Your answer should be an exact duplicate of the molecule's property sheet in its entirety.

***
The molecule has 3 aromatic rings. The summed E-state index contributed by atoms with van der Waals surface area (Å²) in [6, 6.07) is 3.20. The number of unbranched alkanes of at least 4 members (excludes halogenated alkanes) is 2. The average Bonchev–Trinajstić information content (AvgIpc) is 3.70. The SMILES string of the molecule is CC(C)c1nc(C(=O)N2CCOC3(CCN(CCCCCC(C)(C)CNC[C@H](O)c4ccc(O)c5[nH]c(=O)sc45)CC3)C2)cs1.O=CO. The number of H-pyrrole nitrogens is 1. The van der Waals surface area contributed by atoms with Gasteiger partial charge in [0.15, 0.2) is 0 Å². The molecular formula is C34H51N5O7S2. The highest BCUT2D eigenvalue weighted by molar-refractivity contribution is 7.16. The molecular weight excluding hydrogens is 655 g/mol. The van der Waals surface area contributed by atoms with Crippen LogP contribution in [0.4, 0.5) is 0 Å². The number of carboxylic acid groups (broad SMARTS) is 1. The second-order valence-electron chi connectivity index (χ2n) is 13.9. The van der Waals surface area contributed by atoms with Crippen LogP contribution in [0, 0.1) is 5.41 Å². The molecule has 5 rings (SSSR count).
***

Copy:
The molecule has 3 aromatic rings. The summed E-state index contributed by atoms with van der Waals surface area (Å²) in [6, 6.07) is 3.20. The number of unbranched alkanes of at least 4 members (excludes halogenated alkanes) is 2. The average Bonchev–Trinajstić information content (AvgIpc) is 3.70. The SMILES string of the molecule is CC(C)c1nc(C(=O)N2CCOC3(CCN(CCCCCC(C)(C)CNC[C@H](O)c4ccc(O)c5[nH]c(=O)sc45)CC3)C2)cs1.O=CO. The number of H-pyrrole nitrogens is 1. The van der Waals surface area contributed by atoms with Gasteiger partial charge in [0.15, 0.2) is 0 Å². The molecular formula is C34H51N5O7S2. The highest BCUT2D eigenvalue weighted by molar-refractivity contribution is 7.16. The molecular weight excluding hydrogens is 655 g/mol. The van der Waals surface area contributed by atoms with Crippen LogP contribution in [0.4, 0.5) is 0 Å². The number of carboxylic acid groups (broad SMARTS) is 1. The second-order valence-electron chi connectivity index (χ2n) is 13.9. The van der Waals surface area contributed by atoms with Crippen LogP contribution in [0, 0.1) is 5.41 Å². The molecule has 5 rings (SSSR count).